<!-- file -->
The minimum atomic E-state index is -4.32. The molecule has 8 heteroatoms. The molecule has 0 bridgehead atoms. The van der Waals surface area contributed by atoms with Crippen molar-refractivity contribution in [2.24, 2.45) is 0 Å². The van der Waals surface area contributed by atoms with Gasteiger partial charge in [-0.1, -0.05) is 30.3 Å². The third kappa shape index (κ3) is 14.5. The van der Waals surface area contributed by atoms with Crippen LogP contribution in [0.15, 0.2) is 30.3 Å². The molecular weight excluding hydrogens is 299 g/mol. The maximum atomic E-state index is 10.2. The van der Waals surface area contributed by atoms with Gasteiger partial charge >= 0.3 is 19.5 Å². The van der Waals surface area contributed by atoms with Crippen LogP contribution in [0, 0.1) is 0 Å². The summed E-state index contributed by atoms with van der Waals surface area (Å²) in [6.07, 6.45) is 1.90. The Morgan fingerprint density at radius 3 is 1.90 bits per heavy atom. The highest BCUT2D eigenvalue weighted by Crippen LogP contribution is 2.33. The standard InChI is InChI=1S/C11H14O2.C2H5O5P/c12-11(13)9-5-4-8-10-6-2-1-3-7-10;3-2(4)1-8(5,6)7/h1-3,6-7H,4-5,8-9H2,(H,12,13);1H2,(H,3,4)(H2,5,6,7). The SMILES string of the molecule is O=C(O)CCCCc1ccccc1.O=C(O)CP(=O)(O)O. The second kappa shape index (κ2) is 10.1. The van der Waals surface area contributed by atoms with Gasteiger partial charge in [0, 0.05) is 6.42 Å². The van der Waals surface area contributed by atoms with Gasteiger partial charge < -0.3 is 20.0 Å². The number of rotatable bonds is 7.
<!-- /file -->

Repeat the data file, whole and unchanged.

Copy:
The minimum atomic E-state index is -4.32. The molecule has 8 heteroatoms. The molecule has 0 bridgehead atoms. The van der Waals surface area contributed by atoms with Crippen molar-refractivity contribution in [2.24, 2.45) is 0 Å². The van der Waals surface area contributed by atoms with Gasteiger partial charge in [-0.1, -0.05) is 30.3 Å². The third kappa shape index (κ3) is 14.5. The van der Waals surface area contributed by atoms with Crippen LogP contribution in [0.15, 0.2) is 30.3 Å². The molecular weight excluding hydrogens is 299 g/mol. The maximum atomic E-state index is 10.2. The van der Waals surface area contributed by atoms with Gasteiger partial charge >= 0.3 is 19.5 Å². The van der Waals surface area contributed by atoms with Crippen LogP contribution in [0, 0.1) is 0 Å². The summed E-state index contributed by atoms with van der Waals surface area (Å²) in [6.07, 6.45) is 1.90. The Morgan fingerprint density at radius 3 is 1.90 bits per heavy atom. The highest BCUT2D eigenvalue weighted by Crippen LogP contribution is 2.33. The standard InChI is InChI=1S/C11H14O2.C2H5O5P/c12-11(13)9-5-4-8-10-6-2-1-3-7-10;3-2(4)1-8(5,6)7/h1-3,6-7H,4-5,8-9H2,(H,12,13);1H2,(H,3,4)(H2,5,6,7). The SMILES string of the molecule is O=C(O)CCCCc1ccccc1.O=C(O)CP(=O)(O)O. The second kappa shape index (κ2) is 10.1. The van der Waals surface area contributed by atoms with Gasteiger partial charge in [0, 0.05) is 6.42 Å². The van der Waals surface area contributed by atoms with Gasteiger partial charge < -0.3 is 20.0 Å². The number of rotatable bonds is 7.